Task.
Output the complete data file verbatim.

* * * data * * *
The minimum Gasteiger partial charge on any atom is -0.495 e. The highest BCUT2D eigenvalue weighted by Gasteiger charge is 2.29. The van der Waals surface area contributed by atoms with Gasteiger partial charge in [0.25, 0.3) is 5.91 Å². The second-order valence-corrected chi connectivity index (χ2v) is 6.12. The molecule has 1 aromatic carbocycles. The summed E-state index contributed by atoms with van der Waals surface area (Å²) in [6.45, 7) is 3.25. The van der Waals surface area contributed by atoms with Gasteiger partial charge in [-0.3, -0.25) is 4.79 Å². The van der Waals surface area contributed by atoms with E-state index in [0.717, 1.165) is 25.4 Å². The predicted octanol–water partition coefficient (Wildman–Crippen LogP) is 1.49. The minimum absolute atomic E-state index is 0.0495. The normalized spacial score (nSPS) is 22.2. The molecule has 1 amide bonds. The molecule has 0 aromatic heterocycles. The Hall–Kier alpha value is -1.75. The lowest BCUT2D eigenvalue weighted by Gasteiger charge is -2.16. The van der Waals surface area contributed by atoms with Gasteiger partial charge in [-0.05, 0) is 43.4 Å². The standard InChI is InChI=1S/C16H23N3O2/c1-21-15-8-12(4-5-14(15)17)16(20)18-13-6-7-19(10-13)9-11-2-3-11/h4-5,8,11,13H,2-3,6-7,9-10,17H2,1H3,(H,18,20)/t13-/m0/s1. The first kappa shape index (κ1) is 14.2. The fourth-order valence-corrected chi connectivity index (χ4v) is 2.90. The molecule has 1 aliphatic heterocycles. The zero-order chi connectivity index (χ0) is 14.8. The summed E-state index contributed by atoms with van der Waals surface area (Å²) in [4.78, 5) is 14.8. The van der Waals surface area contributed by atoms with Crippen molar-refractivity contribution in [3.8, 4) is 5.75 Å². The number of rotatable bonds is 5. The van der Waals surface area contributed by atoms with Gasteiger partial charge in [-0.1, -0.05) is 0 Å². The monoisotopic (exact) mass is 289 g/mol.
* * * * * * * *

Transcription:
The minimum Gasteiger partial charge on any atom is -0.495 e. The highest BCUT2D eigenvalue weighted by Gasteiger charge is 2.29. The van der Waals surface area contributed by atoms with Gasteiger partial charge in [0.25, 0.3) is 5.91 Å². The second-order valence-corrected chi connectivity index (χ2v) is 6.12. The molecule has 1 aromatic carbocycles. The summed E-state index contributed by atoms with van der Waals surface area (Å²) in [6.45, 7) is 3.25. The van der Waals surface area contributed by atoms with Gasteiger partial charge in [-0.3, -0.25) is 4.79 Å². The van der Waals surface area contributed by atoms with E-state index in [0.717, 1.165) is 25.4 Å². The predicted octanol–water partition coefficient (Wildman–Crippen LogP) is 1.49. The minimum absolute atomic E-state index is 0.0495. The normalized spacial score (nSPS) is 22.2. The molecule has 1 amide bonds. The molecule has 0 aromatic heterocycles. The Hall–Kier alpha value is -1.75. The lowest BCUT2D eigenvalue weighted by Gasteiger charge is -2.16. The van der Waals surface area contributed by atoms with Gasteiger partial charge in [-0.05, 0) is 43.4 Å². The standard InChI is InChI=1S/C16H23N3O2/c1-21-15-8-12(4-5-14(15)17)16(20)18-13-6-7-19(10-13)9-11-2-3-11/h4-5,8,11,13H,2-3,6-7,9-10,17H2,1H3,(H,18,20)/t13-/m0/s1. The first kappa shape index (κ1) is 14.2. The fourth-order valence-corrected chi connectivity index (χ4v) is 2.90. The molecule has 1 aliphatic heterocycles. The zero-order chi connectivity index (χ0) is 14.8. The summed E-state index contributed by atoms with van der Waals surface area (Å²) in [4.78, 5) is 14.8. The van der Waals surface area contributed by atoms with Crippen molar-refractivity contribution in [3.8, 4) is 5.75 Å². The number of rotatable bonds is 5. The van der Waals surface area contributed by atoms with Gasteiger partial charge in [-0.1, -0.05) is 0 Å². The monoisotopic (exact) mass is 289 g/mol.